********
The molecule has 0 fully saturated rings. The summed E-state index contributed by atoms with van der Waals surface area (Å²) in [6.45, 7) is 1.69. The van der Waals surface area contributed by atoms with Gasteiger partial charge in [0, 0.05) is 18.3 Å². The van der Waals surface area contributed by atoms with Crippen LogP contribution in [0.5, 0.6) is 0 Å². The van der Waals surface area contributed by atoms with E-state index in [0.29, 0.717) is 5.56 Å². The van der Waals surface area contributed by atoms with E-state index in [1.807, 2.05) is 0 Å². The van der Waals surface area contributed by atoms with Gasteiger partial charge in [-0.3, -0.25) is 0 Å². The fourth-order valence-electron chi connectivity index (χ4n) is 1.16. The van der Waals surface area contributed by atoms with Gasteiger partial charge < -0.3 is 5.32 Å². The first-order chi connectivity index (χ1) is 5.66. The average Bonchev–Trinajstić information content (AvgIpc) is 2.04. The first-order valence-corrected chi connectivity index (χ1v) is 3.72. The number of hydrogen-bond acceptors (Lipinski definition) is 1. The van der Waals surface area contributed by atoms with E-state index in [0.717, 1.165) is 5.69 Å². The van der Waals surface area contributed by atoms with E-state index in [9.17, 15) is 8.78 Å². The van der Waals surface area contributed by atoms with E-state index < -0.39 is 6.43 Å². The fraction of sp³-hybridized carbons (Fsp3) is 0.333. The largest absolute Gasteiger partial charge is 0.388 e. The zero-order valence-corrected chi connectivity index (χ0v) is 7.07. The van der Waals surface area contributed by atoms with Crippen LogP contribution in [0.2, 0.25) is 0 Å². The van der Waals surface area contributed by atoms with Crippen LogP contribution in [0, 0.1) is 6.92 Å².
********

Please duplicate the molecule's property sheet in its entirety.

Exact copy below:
The molecule has 0 fully saturated rings. The summed E-state index contributed by atoms with van der Waals surface area (Å²) in [6.45, 7) is 1.69. The van der Waals surface area contributed by atoms with Gasteiger partial charge in [0, 0.05) is 18.3 Å². The van der Waals surface area contributed by atoms with Crippen LogP contribution in [0.5, 0.6) is 0 Å². The van der Waals surface area contributed by atoms with E-state index in [0.29, 0.717) is 5.56 Å². The van der Waals surface area contributed by atoms with E-state index in [1.807, 2.05) is 0 Å². The van der Waals surface area contributed by atoms with Gasteiger partial charge in [-0.3, -0.25) is 0 Å². The fourth-order valence-electron chi connectivity index (χ4n) is 1.16. The van der Waals surface area contributed by atoms with Gasteiger partial charge < -0.3 is 5.32 Å². The first-order chi connectivity index (χ1) is 5.66. The average Bonchev–Trinajstić information content (AvgIpc) is 2.04. The first-order valence-corrected chi connectivity index (χ1v) is 3.72. The number of hydrogen-bond acceptors (Lipinski definition) is 1. The van der Waals surface area contributed by atoms with E-state index in [0.717, 1.165) is 5.69 Å². The van der Waals surface area contributed by atoms with E-state index in [9.17, 15) is 8.78 Å². The van der Waals surface area contributed by atoms with E-state index < -0.39 is 6.43 Å². The fraction of sp³-hybridized carbons (Fsp3) is 0.333. The largest absolute Gasteiger partial charge is 0.388 e. The zero-order valence-corrected chi connectivity index (χ0v) is 7.07. The van der Waals surface area contributed by atoms with Crippen LogP contribution in [0.2, 0.25) is 0 Å². The van der Waals surface area contributed by atoms with Crippen LogP contribution in [0, 0.1) is 6.92 Å².